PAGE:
I Am Neda

by Web Intern

When I was in high school, a brilliant teacher told me that the root of solving most of the world’s problems lies in establishing equality for women, and to this day I believe very strongly in that. My focus narrowed to the Middle East after I read Reading Lolita in Tehran by Azar Nafisi, a book I think should be on all of our to-do lists lately. So as I started hearing news about the elections in Iran, I became completely absorbed in it. I was praying that Mousavi, with his female-friendly rhetoric, would come out victorious.

Upon the announcement of the ‘results,’ I was outraged, but fascinated at the role that women were playing in the following protests. Their uprising threatens to undermine the legitimacy of the regime itself. I was obsessed with the images and reports of women taking to the streets and urging men to do the same. And then, I read about Neda, a woman who was shot in the street as she approached a protest. A bystander had filmed her death and managed to spread it through viral means, despite the country’s restrictions on the Internet and foreign reporting. By all accounts Neda, while sympathetic to the protests, had not been involved with any. Her senseless murder started to become the face of the growing revolution.

It took me a while to muster up the courage to watch the video of Neda’s death, and when I did that was it for me. I cried for a half an hour, partly because of how terrible it was, and partly because of how helpless I felt over here, at my age, in my position. I hated sitting on my couch feverishly reading the latest updates and not being able to do the slightest damn thing about it. In the next few days I started seeing signs reading ‘Neda is my daughter, I have one just like her,’ and I couldn’t take it anymore.

I made the shirt because I am just like Neda, we all are.

I made the shirt because the only real difference between us is that I can make a shirt like this, and wear it in public, while she gets shot to death in the street just for being young, female and near a protest.

I made the shirt because I want to honor her and all of the Iranians, men and women alike, who are fighting and dying for something that I believe is a natural, human right.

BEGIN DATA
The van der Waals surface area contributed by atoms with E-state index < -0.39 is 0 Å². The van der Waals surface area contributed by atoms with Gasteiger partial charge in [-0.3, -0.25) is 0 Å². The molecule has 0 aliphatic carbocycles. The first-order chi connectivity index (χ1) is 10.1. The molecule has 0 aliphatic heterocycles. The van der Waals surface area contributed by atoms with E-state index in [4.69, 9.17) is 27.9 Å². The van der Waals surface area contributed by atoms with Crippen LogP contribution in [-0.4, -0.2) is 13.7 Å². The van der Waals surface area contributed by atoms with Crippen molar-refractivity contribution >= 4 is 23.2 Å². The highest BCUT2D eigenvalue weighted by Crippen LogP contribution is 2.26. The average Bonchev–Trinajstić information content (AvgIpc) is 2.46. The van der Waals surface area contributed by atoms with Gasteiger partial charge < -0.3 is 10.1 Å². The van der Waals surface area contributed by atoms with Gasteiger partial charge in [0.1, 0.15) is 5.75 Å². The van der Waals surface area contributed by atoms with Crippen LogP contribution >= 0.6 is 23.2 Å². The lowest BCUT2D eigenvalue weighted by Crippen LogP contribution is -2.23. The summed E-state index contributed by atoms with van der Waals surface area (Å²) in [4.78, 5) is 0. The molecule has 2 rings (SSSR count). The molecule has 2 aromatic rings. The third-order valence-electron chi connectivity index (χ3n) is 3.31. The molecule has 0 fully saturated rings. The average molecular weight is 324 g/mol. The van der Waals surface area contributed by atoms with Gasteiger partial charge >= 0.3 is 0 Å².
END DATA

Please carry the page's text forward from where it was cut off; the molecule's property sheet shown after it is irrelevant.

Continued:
I planned to wear it now and then throughout however long the protests will last and expected it to just be another well-meaning message that went right over people’s heads.I was right. But it yielded the best possible results.

During my thirty-minute commute to BUST this morning, on a route not particularly known for its political awareness, I was stopped three times to be asked about my shirt. I wanted to be angry that people were so unaware, but then I realized that this was the way I could help, so I stopped and explained. I might’ve educated only three people today about the situation in Iran, but I’m hoping it’ll have a ripple effect and the knowledge and outrage will grow throughout America and throughout the world. And if I can say that I had even the slightest part to do with it, then I can be a bit happier.

For the task of scrounging up a plain Tshirt and a Sharpie, you can too.

If you do make a shirt, take a picture of yourself wearing it and send it to me at [email protected] If I get a collection, like I’m hoping, I will put them up all in one spot and maybe it’ll help spread the word. -Celeste

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Founded in 1993, BUST is the inclusive feminist lifestyle trailblazer offering a unique mix of humor, female-focused entertainment, uncensored personal stories, and candid reporting that tells the truth about women’s lives.

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